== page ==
A device designed to stop nurses from manually re-sheathing needles could help to significantly reduce the number of needlestick injuries.
Nurses using the “StickSafe” device do not have to touch contaminated needles. The device, which looks like a small tray, separates the needle from the syringe prior to disposal.
It is estimated that using the new device could reduce needlestick injuries by more than 50 per cent, potentially saving the NHS more than £160m.
Professor Anne Marie Rafferty, dean of King’s College London’s Florence Nightingale school of nursing and midwifery, said: “With both the European Agency for Safety and Health at Work and the Health Protection Agency recently conducting examinations into occurrences of needlestick injury, the potential contribution of this innovative device couldn’t be more timely.”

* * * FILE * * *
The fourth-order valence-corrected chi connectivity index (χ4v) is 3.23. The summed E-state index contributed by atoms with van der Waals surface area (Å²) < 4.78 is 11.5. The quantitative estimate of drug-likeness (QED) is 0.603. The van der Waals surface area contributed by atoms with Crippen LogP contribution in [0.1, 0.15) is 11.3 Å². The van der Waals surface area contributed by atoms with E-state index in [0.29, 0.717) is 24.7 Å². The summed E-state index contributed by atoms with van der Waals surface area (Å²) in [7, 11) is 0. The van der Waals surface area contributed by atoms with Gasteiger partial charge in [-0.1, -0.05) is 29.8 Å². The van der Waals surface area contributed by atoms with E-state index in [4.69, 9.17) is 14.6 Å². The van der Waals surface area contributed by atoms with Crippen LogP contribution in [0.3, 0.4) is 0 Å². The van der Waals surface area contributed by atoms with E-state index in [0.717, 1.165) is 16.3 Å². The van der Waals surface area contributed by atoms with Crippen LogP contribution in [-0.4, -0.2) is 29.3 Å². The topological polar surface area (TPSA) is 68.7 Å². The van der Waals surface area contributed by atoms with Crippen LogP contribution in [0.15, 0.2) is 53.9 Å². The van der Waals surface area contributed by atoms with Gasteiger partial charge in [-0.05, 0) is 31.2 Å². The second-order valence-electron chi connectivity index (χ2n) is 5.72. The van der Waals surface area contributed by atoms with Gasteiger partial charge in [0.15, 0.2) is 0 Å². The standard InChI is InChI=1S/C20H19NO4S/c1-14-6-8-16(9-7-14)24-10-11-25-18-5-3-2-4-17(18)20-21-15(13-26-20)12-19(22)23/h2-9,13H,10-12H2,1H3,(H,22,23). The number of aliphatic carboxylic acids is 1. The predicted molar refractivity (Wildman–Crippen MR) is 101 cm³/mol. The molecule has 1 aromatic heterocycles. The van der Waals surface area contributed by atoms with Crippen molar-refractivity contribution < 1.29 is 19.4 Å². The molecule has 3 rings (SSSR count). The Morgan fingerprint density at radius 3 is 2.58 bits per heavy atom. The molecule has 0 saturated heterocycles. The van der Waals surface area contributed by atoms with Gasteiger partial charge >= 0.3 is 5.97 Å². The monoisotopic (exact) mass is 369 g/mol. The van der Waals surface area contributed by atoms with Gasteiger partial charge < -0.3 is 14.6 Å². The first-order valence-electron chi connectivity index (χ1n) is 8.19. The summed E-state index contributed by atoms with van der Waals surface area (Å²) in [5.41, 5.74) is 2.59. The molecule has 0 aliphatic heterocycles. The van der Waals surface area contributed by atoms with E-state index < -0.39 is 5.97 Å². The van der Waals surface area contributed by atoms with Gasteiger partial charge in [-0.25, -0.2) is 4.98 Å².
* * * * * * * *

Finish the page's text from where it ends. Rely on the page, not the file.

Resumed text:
The device is one of many new ideas nurses can learn about at the NHS Innovation EXPO event.
The largest healthcare innovation event in the UK, EXPO will bring together more than 10,000 delegates to share innovative ideas, evidence and best practice. It is intended to help drive the adoption and diffusion of new ideas by encouraging and inspiring nurses and other clinicians to adopt and spread innovation in the NHS.